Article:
Athanasius of Alexandria (who died in 373) was a marvel: He refuted the heresy of Arianism, wrote voluminously in defense of the truth, oversaw the Christian church in Alexandria, was the official calendar-keeper for when Easter was to be celebrated, and –in his spare time– was the first to write get the Table of Contents for the New Testament exactly right.
I say “spare time” because he didn’t set out to establish the canon. Instead, he was officially notifying his congregation in Alexandria about the right date for Easter in the year 367. He was just back from exile, and since he had now been exiled five different times, it must have been business as usual. There was a tradition that the bishop of Alexandria would send out the letter about Easter as soon as epiphany was over (which is why several good websites) connect the letter to the remarkably precise date January 7). After taking care of that announcement, Athanasius goes on provide a list of the books that are to be read in churches and treated as having authority. Here is the key passage, from a 19th century translation:
In proceeding to make mention of these things, I shall adopt, to commend my undertaking, the pattern of Luke the Evangelist, saying on my own account: â€˜Forasmuch as some have taken in hand’ to reduce into order for themselves the books termed apocryphal, and to mix them up with the divinely inspired Scripture, concerning which we have been fully persuaded, as they who from the beginning were eyewitnesses and ministers of the Word, delivered to the fathers; it seemed good to me also, having been urged thereto by true brethren, and having learned from the beginning, to set before you the books included in the Canon, and handed down, and accredited as Divine; to the end that any one who has fallen into error may condemn those who have led him astray; and that he who has continued stedfast in purity may again rejoice, having these things brought to his remembrance.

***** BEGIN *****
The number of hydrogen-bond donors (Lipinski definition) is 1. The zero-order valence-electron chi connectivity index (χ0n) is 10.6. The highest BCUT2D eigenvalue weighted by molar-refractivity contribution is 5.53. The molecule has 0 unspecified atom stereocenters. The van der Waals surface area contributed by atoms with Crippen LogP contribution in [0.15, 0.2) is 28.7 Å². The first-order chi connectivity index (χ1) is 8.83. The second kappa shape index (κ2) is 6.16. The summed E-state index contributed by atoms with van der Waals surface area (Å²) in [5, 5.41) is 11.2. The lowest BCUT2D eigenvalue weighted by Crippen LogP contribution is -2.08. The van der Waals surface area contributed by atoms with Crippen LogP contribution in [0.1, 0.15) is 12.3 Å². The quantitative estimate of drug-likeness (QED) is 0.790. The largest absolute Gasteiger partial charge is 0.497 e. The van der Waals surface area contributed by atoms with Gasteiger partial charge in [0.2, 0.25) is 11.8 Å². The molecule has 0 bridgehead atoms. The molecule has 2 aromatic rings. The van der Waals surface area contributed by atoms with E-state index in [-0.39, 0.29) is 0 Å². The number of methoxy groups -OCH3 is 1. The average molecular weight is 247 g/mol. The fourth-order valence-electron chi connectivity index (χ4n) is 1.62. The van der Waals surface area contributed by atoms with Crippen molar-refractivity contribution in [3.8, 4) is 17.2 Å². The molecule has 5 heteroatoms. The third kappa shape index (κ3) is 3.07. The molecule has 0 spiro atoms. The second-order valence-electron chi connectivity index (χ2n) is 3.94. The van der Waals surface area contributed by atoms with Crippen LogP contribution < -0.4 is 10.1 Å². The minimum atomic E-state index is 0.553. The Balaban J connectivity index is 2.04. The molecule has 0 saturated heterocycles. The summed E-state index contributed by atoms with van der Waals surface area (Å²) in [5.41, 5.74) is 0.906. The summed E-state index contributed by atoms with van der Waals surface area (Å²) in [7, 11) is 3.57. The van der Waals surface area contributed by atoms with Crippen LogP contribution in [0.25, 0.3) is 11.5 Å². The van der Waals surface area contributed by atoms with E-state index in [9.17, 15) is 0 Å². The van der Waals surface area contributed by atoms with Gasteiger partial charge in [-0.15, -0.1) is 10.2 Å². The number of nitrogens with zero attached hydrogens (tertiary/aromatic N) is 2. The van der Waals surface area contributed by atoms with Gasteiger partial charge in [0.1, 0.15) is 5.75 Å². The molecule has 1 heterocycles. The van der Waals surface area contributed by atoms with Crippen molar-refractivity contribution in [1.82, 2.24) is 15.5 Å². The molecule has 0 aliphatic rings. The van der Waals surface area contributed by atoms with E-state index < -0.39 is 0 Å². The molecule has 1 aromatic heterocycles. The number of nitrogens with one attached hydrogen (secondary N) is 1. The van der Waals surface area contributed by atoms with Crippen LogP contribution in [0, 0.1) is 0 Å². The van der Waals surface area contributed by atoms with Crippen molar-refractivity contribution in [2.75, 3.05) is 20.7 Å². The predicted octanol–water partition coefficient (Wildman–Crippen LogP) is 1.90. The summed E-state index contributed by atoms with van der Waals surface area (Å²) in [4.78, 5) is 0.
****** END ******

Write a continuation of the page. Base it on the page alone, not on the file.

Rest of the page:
There are, then, of the Old Testament, twenty-two books in number; for, as I have heard, it is handed down that this is the number of the letters among the Hebrews; their respective order and names being as follows. The first is Genesis, then Exodus, next Leviticus, after that Numbers, and then Deuteronomy. Following these there is Joshua, the son of Nun, then Judges, then Ruth. And again, after these four books of Kings, the first and second being reckoned as one book, and so likewise the third and fourth as one book. And again, the first and second of the Chronicles are reckoned as one book. Again Ezra, the first and second (i.e. Ezra and Nehemiah) are similarly one book. After these there is the book of Psalms, then the Proverbs, next Ecclesiastes, and the Song of Songs. Job follows, then the Prophets, the twelve being reckoned as one book. Then Isaiah, one book, then Jeremiah with Baruch, Lamentations, and the epistle, one book; afterwards, Ezekiel and Daniel, each one book. Thus far constitutes the Old Testament.